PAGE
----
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Residents must now tread carefully along narrow sidewalks on the hilly, high-speed stretch between St. Clair West and Bloor
Avenue Road says a lot about our city, even if it’s no longer what we want to hear.
The hilly, six-lane stretch between St. Clair West and Bloor literally roars with speeding motor traffic. In some spots, pedestrians tread cautiously along narrow sidewalks separated from the road by one-metre high corrugated steel guardrails.
In September 2017, the City of Toronto’s transportation unit released a safety report that recommended a number of adjustments to Avenue Road. But it achieved little more than confirming Avenue’s primary function of moving as many cars and trucks as possible.
The report had another outcome – it motivated local schools, parents and residents groups to form the Avenue Road Safety Coalition. At a press conference last week, representatives of the group repeated – with the help of a microphone to speak over the din of the traffic – its demands for wider sidewalks and lower speed limits. The proposals are set to be debated at the Toronto and East York Community Council meeting on Thursday, October 15. It’s high time we stop allowing streets like Avenue Road to do our talking.
In the 1950s, the city and its suburban neighbours were in the midst of a car-buying and road-building frenzy. Avenue Road was widened. The motorcar was going to solve all our transportation problems.
Road safety wasn’t completely forgotten during the planning of the street. But those who spoke out about the design did so politely, and usually without challenging the car’s superior call on public space.
A school trustee complained in 1959 that the city had “ignored the safety of children in planning the sidewalk” on Avenue. The solution? Guardrails didn’t interfere with motorists’ space.
Today, we’re living with the consequences of those decisions; not just on Avenue Road but throughout the city, with high casualty tolls, noise and air pollution and climate-change-inducing traffic congestion.
Entrenched attitudes among many planners and politicians at city hall, often hired or elected years ago, have made change difficult.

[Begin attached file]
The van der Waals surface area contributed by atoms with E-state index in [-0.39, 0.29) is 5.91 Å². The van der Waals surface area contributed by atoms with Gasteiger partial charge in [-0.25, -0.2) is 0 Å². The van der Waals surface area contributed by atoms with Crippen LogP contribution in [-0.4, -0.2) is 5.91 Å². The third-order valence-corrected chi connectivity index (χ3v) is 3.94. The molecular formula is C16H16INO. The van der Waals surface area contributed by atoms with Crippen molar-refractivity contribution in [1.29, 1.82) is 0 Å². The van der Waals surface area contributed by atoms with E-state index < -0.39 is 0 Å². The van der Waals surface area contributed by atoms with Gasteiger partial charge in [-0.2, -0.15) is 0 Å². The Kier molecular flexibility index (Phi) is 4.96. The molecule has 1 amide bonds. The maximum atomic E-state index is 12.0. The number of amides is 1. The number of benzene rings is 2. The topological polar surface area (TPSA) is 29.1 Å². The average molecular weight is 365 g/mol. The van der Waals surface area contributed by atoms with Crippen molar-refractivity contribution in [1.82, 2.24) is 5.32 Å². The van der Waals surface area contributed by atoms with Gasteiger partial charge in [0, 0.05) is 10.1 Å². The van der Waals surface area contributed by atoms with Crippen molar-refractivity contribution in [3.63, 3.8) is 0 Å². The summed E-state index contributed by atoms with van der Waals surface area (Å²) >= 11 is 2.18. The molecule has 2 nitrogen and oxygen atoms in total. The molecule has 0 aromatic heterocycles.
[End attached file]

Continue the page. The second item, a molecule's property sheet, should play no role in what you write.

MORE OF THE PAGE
When communities ask for safety improvements that impinge on car lanes on major roads, city hall usually responds by pointing to a road’s designation as a major arterial, expecting that the supplicants will go away.
Similarly, the request may be dismissed as ill-timed given the planned schedule (often decades away) for a road’s reconstruction. If traffic lanes are to be reduced, the city points to the need for an environmental assessment before any work can be authorized. The notion of assessing the environmental impacts of reducing motor lanes should provoke uproarious laughter, but it doesn’t.
Nowadays, however, it’s becoming more difficult for city hall to so easily dismiss community safety concerns.
An Ekos Research poll last month reported that 85 per cent of city residents support more protections for vulnerable road users, including people who walk or cycle. This should be no surprise. In the central city, 70 per cent of people walk, cycle or take transit. Many more would follow suit if they felt safe.
When the Avenue Road Safety Coalition first made its demands for a wider sidewalk, it too got predictable responses.
The road may be a major arterial, but it’s also where people live, raise families and send their children to school. It’s where people, some in seniors’ homes, stroll to local parks and churches, and where neighbours, many in new residential towers, walk to shops or to work.
We have watched the social distancing imperative of the global pandemic motivate city hall to put aside old habits. New bike lanes and other pedestrian-friendly measures have been implemented.
They were completed using simple materials – like bollards, cement curbs and temporary installations – which allow otherwise applicable constraints to be bypassed.
On Danforth, for example, vehicle space has been reallocated for curbside cafes, bike lanes and planter boxes. This has transformed the street into the kind of place Torontonians normally visit on holidays.
The changes to our roads prompted by the pandemic are actually consistent with Toronto’s Vision Zero Road Safety Plan. It’s premised on the notion that good road design anticipates predictable mistakes by road users. Temporary bikeways installed over the summer generally reflect such safe road design.
Another city initiative, TransformTO, also seeks to convert short trips now travelled by car to walking and cycling. A wider sidewalk on Avenue would promote walking, instead of fear.
Last year’s climate emergency declaration directs us to clean modes of travel. But city hall must now consistently take these policies from paper and apply them to our roads.
A wider sidewalk between St. Clair and Bloor would be a statement that speaks for the community, instead of outdated priorities.
Albert Koehl is an environmental lawyer and volunteer with the Avenue Road Safety Coalition.